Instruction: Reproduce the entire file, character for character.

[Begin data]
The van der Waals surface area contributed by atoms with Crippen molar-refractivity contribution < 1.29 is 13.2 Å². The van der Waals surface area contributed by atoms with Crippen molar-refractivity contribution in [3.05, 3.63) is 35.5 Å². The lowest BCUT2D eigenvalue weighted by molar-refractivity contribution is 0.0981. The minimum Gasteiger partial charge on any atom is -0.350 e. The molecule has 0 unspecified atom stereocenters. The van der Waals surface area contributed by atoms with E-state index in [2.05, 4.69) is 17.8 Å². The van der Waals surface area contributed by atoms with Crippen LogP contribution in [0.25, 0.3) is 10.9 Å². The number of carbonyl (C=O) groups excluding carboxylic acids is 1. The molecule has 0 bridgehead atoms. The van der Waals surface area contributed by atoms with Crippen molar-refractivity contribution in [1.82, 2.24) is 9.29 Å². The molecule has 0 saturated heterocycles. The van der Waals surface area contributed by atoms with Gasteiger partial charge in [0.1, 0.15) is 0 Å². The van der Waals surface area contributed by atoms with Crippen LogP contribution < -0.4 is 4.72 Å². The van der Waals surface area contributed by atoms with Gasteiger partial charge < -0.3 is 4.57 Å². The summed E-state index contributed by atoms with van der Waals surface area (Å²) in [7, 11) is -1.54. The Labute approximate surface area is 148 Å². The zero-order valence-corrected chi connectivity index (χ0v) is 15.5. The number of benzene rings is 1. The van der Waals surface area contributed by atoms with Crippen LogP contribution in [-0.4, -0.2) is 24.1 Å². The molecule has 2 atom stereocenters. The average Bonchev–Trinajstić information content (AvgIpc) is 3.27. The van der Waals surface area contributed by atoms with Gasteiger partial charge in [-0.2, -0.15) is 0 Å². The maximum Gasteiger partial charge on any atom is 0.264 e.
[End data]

The van der Waals surface area contributed by atoms with Crippen molar-refractivity contribution < 1.29 is 13.2 Å². The van der Waals surface area contributed by atoms with Crippen molar-refractivity contribution in [3.05, 3.63) is 35.5 Å². The lowest BCUT2D eigenvalue weighted by molar-refractivity contribution is 0.0981. The minimum Gasteiger partial charge on any atom is -0.350 e. The molecule has 0 unspecified atom stereocenters. The van der Waals surface area contributed by atoms with E-state index in [2.05, 4.69) is 17.8 Å². The van der Waals surface area contributed by atoms with Crippen LogP contribution in [0.25, 0.3) is 10.9 Å². The number of carbonyl (C=O) groups excluding carboxylic acids is 1. The molecule has 0 bridgehead atoms. The van der Waals surface area contributed by atoms with Crippen molar-refractivity contribution in [1.82, 2.24) is 9.29 Å². The molecule has 0 saturated heterocycles. The van der Waals surface area contributed by atoms with Gasteiger partial charge in [0.1, 0.15) is 0 Å². The van der Waals surface area contributed by atoms with Crippen LogP contribution < -0.4 is 4.72 Å². The van der Waals surface area contributed by atoms with Gasteiger partial charge < -0.3 is 4.57 Å². The summed E-state index contributed by atoms with van der Waals surface area (Å²) in [7, 11) is -1.54. The Labute approximate surface area is 148 Å². The zero-order valence-corrected chi connectivity index (χ0v) is 15.5. The number of benzene rings is 1. The van der Waals surface area contributed by atoms with Crippen LogP contribution in [-0.4, -0.2) is 24.1 Å². The molecule has 2 atom stereocenters. The average Bonchev–Trinajstić information content (AvgIpc) is 3.27. The van der Waals surface area contributed by atoms with Gasteiger partial charge in [-0.2, -0.15) is 0 Å². The maximum Gasteiger partial charge on any atom is 0.264 e.